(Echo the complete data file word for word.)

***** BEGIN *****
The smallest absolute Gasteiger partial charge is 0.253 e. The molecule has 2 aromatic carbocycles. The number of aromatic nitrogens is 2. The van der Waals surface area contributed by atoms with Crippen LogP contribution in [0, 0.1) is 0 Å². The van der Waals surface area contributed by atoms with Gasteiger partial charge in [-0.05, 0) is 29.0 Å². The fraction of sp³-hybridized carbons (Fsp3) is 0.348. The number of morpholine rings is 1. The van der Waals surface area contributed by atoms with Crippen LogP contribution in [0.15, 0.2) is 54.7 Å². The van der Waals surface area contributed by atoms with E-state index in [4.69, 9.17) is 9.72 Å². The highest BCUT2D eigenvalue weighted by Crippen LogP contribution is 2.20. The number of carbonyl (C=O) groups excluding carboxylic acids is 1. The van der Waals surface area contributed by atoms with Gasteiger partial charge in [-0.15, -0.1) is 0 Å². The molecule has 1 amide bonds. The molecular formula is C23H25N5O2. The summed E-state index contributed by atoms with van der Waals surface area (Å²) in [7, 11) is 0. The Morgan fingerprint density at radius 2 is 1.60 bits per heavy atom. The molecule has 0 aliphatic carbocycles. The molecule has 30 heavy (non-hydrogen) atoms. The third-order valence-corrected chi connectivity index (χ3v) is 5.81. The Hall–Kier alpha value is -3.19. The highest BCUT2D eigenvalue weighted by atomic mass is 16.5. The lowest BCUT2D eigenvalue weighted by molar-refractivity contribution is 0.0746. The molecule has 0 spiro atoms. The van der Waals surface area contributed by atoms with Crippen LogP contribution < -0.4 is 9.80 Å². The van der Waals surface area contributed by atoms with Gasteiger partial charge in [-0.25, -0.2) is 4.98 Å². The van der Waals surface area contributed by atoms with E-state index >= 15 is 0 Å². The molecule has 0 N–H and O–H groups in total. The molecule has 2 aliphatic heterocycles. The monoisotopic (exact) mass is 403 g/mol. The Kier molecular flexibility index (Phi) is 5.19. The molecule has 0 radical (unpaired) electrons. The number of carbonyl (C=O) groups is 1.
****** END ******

The smallest absolute Gasteiger partial charge is 0.253 e. The molecule has 2 aromatic carbocycles. The number of aromatic nitrogens is 2. The van der Waals surface area contributed by atoms with Crippen LogP contribution in [0, 0.1) is 0 Å². The van der Waals surface area contributed by atoms with Gasteiger partial charge in [-0.05, 0) is 29.0 Å². The fraction of sp³-hybridized carbons (Fsp3) is 0.348. The number of morpholine rings is 1. The van der Waals surface area contributed by atoms with Crippen LogP contribution in [0.15, 0.2) is 54.7 Å². The van der Waals surface area contributed by atoms with E-state index in [4.69, 9.17) is 9.72 Å². The highest BCUT2D eigenvalue weighted by Crippen LogP contribution is 2.20. The number of carbonyl (C=O) groups excluding carboxylic acids is 1. The van der Waals surface area contributed by atoms with Gasteiger partial charge in [-0.15, -0.1) is 0 Å². The molecule has 1 amide bonds. The molecular formula is C23H25N5O2. The summed E-state index contributed by atoms with van der Waals surface area (Å²) in [7, 11) is 0. The Morgan fingerprint density at radius 2 is 1.60 bits per heavy atom. The molecule has 0 aliphatic carbocycles. The molecule has 30 heavy (non-hydrogen) atoms. The third-order valence-corrected chi connectivity index (χ3v) is 5.81. The Hall–Kier alpha value is -3.19. The highest BCUT2D eigenvalue weighted by atomic mass is 16.5. The lowest BCUT2D eigenvalue weighted by molar-refractivity contribution is 0.0746. The molecule has 0 spiro atoms. The van der Waals surface area contributed by atoms with Crippen LogP contribution < -0.4 is 9.80 Å². The van der Waals surface area contributed by atoms with Gasteiger partial charge in [-0.25, -0.2) is 4.98 Å². The van der Waals surface area contributed by atoms with E-state index >= 15 is 0 Å². The molecule has 0 N–H and O–H groups in total. The molecule has 2 aliphatic heterocycles. The monoisotopic (exact) mass is 403 g/mol. The Kier molecular flexibility index (Phi) is 5.19. The molecule has 0 radical (unpaired) electrons. The number of carbonyl (C=O) groups is 1.